Who are women in tech? What does it mean to be a woman in tech? Are females underrepresented in tech? How can we help women in technology?
Looking for answers to these questions? Keep reading the blog post.
Women in tech have long been undervalued and underrepresented in the workplace. As per statistics, women in tech account for fewer than 40 percent of the worldwide workforce, of which 25 percent of professional IT jobs are in the United States alone. In addition, 45 percent of women in technology say men outnumber them at work by a 4-to-1 or larger ratio.
However, research showed that companies with at least 10 percent women on company boards have 2.5 to 5 percent higher returns on equity. Similarly, companies where 30 percent of the executive team comprises women have 15 percent higher profitability than others.
Following these statistics, many organizations have worked hard to help women advance in their jobs and prosper in a male-dominated tech environment. Resultingly, many women in tech got the opportunity to thrive and reach leadership positions.
Here are a few pointers that have worked for women in tech at leadership positions over the years and might work for you as well.
Let’s dive in.
Women in Tech: Face challenges head-on
According to Skillsoft’s 2021 Women in Tech report, women in tech continue to confront several employment problems that have traditionally persisted in the IT industry. Lack of pay parity was cited as the most pressing issue by most leaders, followed by work-life balance, career opportunity, and skill training. Similarly, according to a survey by Qualtrics and The Board list, 34 percent of males working remotely with children at home were promoted during the pandemic, compared to nine percent of women in the same scenario. What’s more, 26 percent of men received an appraisal during the same period, compared to 13 percent of women. These numbers serve as a reminder that the road to equality is long and twisty. So, be persistent and don’t lose sight of your goals amid hardships. In certain situations, when you can’t reach the goals, don’t adjust the goals, adjust the action steps. For example, a persistent software developer doesn’t give up on a software malfunction. They find the root cause and don’t just address the symptoms of the problem even if it takes six months instead of the planned two months. Related post: Five Women Who Are Inspiring Next-Gen Software Developers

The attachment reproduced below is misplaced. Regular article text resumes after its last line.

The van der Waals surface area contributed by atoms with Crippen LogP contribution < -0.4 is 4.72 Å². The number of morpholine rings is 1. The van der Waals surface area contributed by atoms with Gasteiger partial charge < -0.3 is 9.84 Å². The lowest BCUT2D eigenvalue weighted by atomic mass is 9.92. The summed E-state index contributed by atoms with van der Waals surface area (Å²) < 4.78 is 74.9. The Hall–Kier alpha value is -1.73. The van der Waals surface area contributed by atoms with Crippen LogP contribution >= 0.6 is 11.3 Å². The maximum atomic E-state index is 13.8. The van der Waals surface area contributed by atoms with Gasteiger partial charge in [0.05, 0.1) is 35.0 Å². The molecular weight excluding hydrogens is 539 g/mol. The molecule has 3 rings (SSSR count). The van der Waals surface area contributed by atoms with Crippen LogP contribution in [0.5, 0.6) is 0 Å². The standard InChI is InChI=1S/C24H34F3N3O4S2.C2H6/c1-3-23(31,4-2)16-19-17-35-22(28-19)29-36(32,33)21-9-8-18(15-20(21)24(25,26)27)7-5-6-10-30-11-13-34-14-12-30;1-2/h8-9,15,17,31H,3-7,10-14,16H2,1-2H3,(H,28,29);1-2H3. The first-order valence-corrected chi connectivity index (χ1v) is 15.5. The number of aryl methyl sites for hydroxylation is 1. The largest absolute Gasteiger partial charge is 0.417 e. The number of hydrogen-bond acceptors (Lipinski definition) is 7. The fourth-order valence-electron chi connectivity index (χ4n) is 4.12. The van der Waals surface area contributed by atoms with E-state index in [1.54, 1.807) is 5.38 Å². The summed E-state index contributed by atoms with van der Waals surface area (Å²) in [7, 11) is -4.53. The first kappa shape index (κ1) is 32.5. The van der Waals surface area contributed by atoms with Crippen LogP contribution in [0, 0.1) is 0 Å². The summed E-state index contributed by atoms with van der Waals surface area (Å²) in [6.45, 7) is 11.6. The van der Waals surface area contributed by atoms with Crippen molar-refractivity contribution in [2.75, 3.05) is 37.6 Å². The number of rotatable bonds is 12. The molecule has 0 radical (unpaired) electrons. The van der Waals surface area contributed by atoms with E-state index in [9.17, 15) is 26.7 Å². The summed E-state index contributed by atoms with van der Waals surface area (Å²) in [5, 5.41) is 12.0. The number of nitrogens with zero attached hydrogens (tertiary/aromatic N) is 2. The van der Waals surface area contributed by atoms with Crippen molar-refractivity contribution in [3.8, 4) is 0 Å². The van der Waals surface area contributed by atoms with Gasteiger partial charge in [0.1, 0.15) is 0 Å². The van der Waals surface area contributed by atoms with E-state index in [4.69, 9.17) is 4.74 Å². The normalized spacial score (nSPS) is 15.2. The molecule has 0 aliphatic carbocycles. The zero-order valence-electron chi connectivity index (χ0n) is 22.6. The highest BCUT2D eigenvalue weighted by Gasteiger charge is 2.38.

Women in Tech: Don’t be afraid of new experiences Taking a break from work for caregiving—be it for children, or aging parents—is unavoidable for many women in tech and in other fields. So, it’s important for women in tech to maintain a curious and flexible mindset throughout their careers. For example, your last job in product development may have vanished since you left the industry, or perhaps you’ve reached a place in your career where you no longer enjoy the same work. Ask yourself the following questions- Are your current skills transferable to a new position? Are there any abilities you’ve acquired or could gain that would allow you to switch to a different career path? While pivoting and redesigning your career can be intimidating, it can pay out handsomely in the long run. So, re-evaluate your plan, set new goals, and move forward without fear. Related post: Moms in Tech: 6 Tips to Build a Better Workplace for Tech Moms on Mother’s Day 2022